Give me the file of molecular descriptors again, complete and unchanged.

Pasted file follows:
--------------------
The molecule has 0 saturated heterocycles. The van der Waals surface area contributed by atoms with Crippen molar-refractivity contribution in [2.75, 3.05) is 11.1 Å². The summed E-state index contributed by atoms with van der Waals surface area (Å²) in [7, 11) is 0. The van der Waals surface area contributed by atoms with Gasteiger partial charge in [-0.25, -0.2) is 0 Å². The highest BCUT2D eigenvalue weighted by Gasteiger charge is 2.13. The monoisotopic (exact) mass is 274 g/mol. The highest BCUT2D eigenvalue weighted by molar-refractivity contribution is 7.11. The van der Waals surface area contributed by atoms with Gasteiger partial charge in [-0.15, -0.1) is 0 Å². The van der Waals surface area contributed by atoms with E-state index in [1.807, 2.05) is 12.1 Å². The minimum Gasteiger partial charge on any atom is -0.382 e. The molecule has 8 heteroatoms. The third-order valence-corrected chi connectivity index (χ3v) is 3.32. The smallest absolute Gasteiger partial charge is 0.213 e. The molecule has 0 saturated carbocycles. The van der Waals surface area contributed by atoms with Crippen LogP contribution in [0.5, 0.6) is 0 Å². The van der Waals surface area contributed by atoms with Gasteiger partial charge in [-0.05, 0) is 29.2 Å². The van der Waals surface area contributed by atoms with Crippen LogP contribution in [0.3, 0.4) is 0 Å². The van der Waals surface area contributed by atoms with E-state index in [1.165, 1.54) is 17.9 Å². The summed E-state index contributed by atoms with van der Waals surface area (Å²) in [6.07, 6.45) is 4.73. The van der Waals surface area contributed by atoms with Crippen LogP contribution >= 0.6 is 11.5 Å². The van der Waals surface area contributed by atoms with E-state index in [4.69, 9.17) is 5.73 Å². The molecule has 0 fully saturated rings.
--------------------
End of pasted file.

The molecule has 0 saturated heterocycles. The van der Waals surface area contributed by atoms with Crippen molar-refractivity contribution in [2.75, 3.05) is 11.1 Å². The summed E-state index contributed by atoms with van der Waals surface area (Å²) in [7, 11) is 0. The van der Waals surface area contributed by atoms with Gasteiger partial charge in [-0.25, -0.2) is 0 Å². The highest BCUT2D eigenvalue weighted by Gasteiger charge is 2.13. The monoisotopic (exact) mass is 274 g/mol. The highest BCUT2D eigenvalue weighted by molar-refractivity contribution is 7.11. The van der Waals surface area contributed by atoms with Gasteiger partial charge in [-0.15, -0.1) is 0 Å². The van der Waals surface area contributed by atoms with E-state index in [1.807, 2.05) is 12.1 Å². The minimum Gasteiger partial charge on any atom is -0.382 e. The molecule has 8 heteroatoms. The third-order valence-corrected chi connectivity index (χ3v) is 3.32. The smallest absolute Gasteiger partial charge is 0.213 e. The molecule has 0 saturated carbocycles. The van der Waals surface area contributed by atoms with Crippen LogP contribution in [0.5, 0.6) is 0 Å². The van der Waals surface area contributed by atoms with Gasteiger partial charge in [-0.05, 0) is 29.2 Å². The van der Waals surface area contributed by atoms with Crippen LogP contribution in [0.3, 0.4) is 0 Å². The van der Waals surface area contributed by atoms with E-state index in [1.165, 1.54) is 17.9 Å². The summed E-state index contributed by atoms with van der Waals surface area (Å²) in [6.07, 6.45) is 4.73. The van der Waals surface area contributed by atoms with Crippen LogP contribution >= 0.6 is 11.5 Å². The van der Waals surface area contributed by atoms with E-state index in [4.69, 9.17) is 5.73 Å². The molecule has 0 fully saturated rings.